Stockholding costs represent the sum of all costs incurred in the course of holding goods in stock. Major components of these costs are interest on committed capital, wear and tear, loss and breakage, transportation and handling, storage and depreciation, warehouse management and insurance costs.
Knowledge of stockholding costs is important for determining the current costs of inventory as well as for determining economic lot sizes. Stockholding costs are usually expressed as a percentage of the inventory value.
The stockholding costs are therefore imputed costs. It is hardly possible to calculate them for each individual material. At best, certain cost shares can be determined for different warehouses or different goods or product groups in order to arrive at warehouse-, or product group-specific stockholding cost rates. Furthermore, not all components of stockholding costs grow proportionally with inventory, such as capital commitment costs. Many cost components represent fixed costs that change by leaps and bounds as inventory increases or decreases, such as inventory management costs or depreciation costs.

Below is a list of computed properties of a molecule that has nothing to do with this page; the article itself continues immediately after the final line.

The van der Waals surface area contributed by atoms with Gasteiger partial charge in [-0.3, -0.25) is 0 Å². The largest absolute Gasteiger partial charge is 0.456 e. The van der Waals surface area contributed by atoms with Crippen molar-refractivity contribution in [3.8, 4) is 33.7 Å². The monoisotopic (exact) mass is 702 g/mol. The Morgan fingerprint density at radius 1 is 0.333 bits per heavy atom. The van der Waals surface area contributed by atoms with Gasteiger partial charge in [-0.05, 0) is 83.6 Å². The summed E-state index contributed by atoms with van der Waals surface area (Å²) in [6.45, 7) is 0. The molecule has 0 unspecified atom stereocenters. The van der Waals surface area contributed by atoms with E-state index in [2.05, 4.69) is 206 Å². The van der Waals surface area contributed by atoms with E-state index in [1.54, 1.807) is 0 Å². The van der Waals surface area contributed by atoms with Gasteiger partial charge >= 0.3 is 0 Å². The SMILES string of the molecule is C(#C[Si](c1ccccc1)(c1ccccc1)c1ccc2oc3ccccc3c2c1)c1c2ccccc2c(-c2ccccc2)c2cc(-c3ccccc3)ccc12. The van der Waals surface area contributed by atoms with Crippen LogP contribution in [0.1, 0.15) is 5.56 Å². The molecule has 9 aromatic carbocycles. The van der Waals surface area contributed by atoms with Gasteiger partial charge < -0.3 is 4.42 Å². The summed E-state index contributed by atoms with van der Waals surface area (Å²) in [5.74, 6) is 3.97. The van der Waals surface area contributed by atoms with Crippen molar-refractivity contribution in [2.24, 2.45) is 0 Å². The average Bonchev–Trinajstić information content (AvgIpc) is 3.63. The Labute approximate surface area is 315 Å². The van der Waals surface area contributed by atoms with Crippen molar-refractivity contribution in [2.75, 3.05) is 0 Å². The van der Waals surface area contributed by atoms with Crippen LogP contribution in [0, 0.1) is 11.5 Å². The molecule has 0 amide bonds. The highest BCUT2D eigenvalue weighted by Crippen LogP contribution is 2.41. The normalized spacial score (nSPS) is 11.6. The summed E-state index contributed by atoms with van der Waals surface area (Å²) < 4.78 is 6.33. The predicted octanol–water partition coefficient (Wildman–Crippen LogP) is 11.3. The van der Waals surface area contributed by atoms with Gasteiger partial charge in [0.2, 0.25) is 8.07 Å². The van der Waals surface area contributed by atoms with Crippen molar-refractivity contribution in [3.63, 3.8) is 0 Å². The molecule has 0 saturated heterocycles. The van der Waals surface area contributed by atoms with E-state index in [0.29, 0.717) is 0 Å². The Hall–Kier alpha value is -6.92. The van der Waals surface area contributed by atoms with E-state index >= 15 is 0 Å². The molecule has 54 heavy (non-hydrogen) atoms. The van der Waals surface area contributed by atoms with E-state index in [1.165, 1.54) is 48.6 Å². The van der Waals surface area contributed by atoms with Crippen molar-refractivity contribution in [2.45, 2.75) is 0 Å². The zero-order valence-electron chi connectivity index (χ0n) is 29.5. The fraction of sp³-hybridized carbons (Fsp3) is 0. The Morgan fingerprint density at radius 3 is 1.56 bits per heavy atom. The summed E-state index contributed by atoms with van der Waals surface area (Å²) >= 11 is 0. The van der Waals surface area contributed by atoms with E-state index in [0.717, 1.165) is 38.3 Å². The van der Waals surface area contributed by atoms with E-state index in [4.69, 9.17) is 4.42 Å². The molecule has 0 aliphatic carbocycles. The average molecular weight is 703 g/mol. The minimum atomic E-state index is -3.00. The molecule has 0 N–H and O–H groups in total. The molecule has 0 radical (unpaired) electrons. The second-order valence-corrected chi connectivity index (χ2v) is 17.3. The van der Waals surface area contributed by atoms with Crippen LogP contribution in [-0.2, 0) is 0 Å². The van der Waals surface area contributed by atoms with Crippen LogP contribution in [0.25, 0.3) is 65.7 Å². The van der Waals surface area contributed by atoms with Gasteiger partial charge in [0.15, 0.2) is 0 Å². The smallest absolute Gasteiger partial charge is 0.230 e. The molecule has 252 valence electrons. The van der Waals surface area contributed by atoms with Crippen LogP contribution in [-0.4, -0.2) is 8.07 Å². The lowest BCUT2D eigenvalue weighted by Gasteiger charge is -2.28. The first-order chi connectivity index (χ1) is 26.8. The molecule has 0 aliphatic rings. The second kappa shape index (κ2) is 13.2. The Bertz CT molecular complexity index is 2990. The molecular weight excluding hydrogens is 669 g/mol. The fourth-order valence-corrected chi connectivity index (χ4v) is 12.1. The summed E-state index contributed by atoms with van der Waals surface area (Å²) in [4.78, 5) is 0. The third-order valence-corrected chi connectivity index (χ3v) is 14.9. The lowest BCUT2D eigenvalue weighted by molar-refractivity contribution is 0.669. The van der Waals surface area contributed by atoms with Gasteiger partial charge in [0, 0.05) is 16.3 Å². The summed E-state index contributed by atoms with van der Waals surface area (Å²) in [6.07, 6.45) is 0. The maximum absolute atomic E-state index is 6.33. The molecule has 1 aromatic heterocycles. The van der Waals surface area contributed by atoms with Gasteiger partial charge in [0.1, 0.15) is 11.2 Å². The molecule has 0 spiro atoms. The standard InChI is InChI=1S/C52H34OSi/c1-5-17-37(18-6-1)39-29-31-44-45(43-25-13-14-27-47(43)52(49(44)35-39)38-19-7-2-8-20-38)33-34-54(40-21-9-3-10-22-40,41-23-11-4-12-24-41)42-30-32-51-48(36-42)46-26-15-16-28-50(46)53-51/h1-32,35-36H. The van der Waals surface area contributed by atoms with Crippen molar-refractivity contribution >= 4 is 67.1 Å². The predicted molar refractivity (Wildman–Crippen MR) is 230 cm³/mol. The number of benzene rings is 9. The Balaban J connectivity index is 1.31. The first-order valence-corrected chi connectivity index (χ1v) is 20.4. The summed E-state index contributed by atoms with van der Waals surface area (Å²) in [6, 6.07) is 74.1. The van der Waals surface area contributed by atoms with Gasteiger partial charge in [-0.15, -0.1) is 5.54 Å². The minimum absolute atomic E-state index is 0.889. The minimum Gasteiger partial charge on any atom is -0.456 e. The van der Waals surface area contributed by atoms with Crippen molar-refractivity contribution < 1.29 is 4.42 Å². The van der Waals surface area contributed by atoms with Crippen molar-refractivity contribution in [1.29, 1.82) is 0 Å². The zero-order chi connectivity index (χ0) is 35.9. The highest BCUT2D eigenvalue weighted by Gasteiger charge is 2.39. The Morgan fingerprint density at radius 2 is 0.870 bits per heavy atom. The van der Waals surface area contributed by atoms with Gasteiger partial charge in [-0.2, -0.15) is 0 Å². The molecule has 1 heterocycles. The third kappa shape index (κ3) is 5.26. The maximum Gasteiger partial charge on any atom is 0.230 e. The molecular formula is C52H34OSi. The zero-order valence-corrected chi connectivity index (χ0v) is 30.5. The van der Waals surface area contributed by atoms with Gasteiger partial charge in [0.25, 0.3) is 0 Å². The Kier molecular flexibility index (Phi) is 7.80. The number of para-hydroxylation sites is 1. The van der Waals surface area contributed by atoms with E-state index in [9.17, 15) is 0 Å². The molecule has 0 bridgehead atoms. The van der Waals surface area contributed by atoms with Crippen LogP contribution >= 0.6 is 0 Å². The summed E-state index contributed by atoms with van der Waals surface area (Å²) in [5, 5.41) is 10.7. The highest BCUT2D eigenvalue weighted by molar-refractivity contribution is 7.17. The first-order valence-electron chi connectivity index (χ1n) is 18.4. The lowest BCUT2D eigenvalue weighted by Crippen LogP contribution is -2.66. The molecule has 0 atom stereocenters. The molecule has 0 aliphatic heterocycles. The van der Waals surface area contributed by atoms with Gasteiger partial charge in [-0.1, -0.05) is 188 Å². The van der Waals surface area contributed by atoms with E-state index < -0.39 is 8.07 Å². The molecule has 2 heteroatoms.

Assuming that changes in stock levels or economic lot sizes are intended to have lasting effects and not just temporary ones, it is generally sufficient for calculating the current stockholding costs and for calculating economic lot sizes to assume that the stockholding costs are proportional to the stock level, i.e. to work with a stockholding cost rate that does not change over the stock level.